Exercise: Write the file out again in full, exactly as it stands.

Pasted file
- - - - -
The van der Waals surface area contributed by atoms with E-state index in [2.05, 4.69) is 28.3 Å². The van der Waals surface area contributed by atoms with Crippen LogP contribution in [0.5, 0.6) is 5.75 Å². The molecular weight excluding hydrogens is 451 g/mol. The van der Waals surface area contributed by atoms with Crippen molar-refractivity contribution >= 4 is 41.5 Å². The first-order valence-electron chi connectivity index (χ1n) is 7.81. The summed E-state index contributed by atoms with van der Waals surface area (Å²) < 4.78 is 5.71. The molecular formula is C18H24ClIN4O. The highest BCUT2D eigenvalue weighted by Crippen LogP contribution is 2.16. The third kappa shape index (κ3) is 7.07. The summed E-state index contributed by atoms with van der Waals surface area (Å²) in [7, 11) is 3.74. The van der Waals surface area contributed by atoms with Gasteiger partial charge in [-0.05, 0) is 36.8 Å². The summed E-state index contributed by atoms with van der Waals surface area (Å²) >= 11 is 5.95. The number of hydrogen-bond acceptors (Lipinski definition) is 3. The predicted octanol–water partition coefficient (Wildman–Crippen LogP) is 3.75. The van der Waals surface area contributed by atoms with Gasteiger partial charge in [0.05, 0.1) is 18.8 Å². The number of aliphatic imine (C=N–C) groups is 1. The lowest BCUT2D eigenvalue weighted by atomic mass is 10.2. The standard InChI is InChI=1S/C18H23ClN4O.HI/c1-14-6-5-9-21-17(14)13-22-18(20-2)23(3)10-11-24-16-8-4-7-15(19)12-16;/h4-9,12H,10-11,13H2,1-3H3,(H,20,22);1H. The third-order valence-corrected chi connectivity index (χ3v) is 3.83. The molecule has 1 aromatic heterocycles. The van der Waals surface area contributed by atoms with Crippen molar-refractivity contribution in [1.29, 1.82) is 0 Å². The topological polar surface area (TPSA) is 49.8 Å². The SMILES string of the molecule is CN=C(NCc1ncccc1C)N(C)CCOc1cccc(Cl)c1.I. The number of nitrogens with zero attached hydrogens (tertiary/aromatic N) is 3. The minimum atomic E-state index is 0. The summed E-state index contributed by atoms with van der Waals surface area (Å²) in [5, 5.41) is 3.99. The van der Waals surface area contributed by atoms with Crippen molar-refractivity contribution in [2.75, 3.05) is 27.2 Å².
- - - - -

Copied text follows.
The van der Waals surface area contributed by atoms with E-state index in [2.05, 4.69) is 28.3 Å². The van der Waals surface area contributed by atoms with Crippen LogP contribution in [0.5, 0.6) is 5.75 Å². The molecular weight excluding hydrogens is 451 g/mol. The van der Waals surface area contributed by atoms with Crippen molar-refractivity contribution >= 4 is 41.5 Å². The first-order valence-electron chi connectivity index (χ1n) is 7.81. The summed E-state index contributed by atoms with van der Waals surface area (Å²) < 4.78 is 5.71. The molecular formula is C18H24ClIN4O. The highest BCUT2D eigenvalue weighted by Crippen LogP contribution is 2.16. The third kappa shape index (κ3) is 7.07. The summed E-state index contributed by atoms with van der Waals surface area (Å²) in [7, 11) is 3.74. The van der Waals surface area contributed by atoms with Gasteiger partial charge in [-0.05, 0) is 36.8 Å². The summed E-state index contributed by atoms with van der Waals surface area (Å²) >= 11 is 5.95. The number of hydrogen-bond acceptors (Lipinski definition) is 3. The predicted octanol–water partition coefficient (Wildman–Crippen LogP) is 3.75. The van der Waals surface area contributed by atoms with Gasteiger partial charge in [0.05, 0.1) is 18.8 Å². The number of aliphatic imine (C=N–C) groups is 1. The lowest BCUT2D eigenvalue weighted by atomic mass is 10.2. The standard InChI is InChI=1S/C18H23ClN4O.HI/c1-14-6-5-9-21-17(14)13-22-18(20-2)23(3)10-11-24-16-8-4-7-15(19)12-16;/h4-9,12H,10-11,13H2,1-3H3,(H,20,22);1H. The third-order valence-corrected chi connectivity index (χ3v) is 3.83. The molecule has 1 aromatic heterocycles. The van der Waals surface area contributed by atoms with Crippen molar-refractivity contribution in [1.29, 1.82) is 0 Å². The topological polar surface area (TPSA) is 49.8 Å². The SMILES string of the molecule is CN=C(NCc1ncccc1C)N(C)CCOc1cccc(Cl)c1.I. The number of nitrogens with zero attached hydrogens (tertiary/aromatic N) is 3. The minimum atomic E-state index is 0. The summed E-state index contributed by atoms with van der Waals surface area (Å²) in [5, 5.41) is 3.99. The van der Waals surface area contributed by atoms with Crippen molar-refractivity contribution in [2.75, 3.05) is 27.2 Å².